Peptide Hydrogels: Changing The Way We Do Wound Healing and Tissue Repair


A research team led by Dr. Emilio I. Alarcón from the University of Ottawa has developed peptide-based hydrogels that are designed to close skin wounds, administer therapeutic agents to damaged heart tissue, and repair and reshape injured corneas.

“We are using peptides to fabricate therapeutic solutions. The team is drawing inspiration from nature to develop simple solutions for wound closure and tissue repair,” said Dr. Alarcón, director at the BioEngineering and Therapeutic Solutions (BEaTS) group at the University of Ottawa Heart Institute.

Most hydrogels currently used in tissue engineering are animal-derived and protein-based materials, but the biomaterial created by this team uses engineered peptides, making it more clinically translatable.

“Despite millennia of evolution, the human response to wound healing still remains imperfect,” said Dr. Ruel, co-teal leader and a professor in the uOttawa Faculty of Medicine’s Department of Cellular and Molecular Medicine. “We see maladapted scarring in everything from skin incisions to eye injuries, to heart repair after a myocardial infarction. Drs. Alarcón, Suuronen, and the rest of our team have focused on this problem for almost two decades. The publication by Dr. Alarcón in Advanced Functional Materials reveals a novel way to make wound healing, organ healing, and even basic scarring after surgery much more therapeutically modulatable and, therefore, optimizable for human health.”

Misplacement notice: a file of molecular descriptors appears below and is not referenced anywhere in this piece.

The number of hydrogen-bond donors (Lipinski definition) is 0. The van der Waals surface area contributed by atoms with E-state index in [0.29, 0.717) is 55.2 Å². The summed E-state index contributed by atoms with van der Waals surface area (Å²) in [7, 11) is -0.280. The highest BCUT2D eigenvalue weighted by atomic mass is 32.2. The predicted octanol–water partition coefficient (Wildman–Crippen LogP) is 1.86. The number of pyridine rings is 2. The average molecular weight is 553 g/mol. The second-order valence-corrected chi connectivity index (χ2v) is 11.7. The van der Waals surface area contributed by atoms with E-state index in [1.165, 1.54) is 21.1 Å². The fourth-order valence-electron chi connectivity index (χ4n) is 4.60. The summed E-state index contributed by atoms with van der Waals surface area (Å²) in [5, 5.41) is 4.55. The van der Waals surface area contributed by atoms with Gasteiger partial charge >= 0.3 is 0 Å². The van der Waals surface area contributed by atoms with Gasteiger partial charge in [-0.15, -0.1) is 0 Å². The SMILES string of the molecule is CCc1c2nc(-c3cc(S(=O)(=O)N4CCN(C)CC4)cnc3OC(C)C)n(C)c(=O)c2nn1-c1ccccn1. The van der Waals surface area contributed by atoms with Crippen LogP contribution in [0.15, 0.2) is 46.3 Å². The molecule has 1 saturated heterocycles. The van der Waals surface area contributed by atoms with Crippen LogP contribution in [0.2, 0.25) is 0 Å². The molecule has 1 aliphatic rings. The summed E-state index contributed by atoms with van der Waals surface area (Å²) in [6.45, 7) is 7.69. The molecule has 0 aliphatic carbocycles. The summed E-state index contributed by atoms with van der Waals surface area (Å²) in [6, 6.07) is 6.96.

The team’s hydrogels are designed to be customizable, making the durable material adaptable for use in a broad range of tissues. 

“We were in fact very surprised by the range of applications our materials can achieve,” says Dr. Alarcón. “Our technology offers an integrated solution that is customizable depending on the targeted tissue.”

Dr. Alarcón states that the biomimetic hydrogels are not only highly effective, but their application is far simpler and cost-effective than other regenerative approaches. The materials are engineered in a low-cost and scalable manner, and the team is also working on devising a rapid-screening system that will enable them to significantly decrease the design costs and testing times.

“This significant reduction in cost and time not only makes our material more economically viable but also accelerates its potential for clinical use,” Dr. Alarcón said.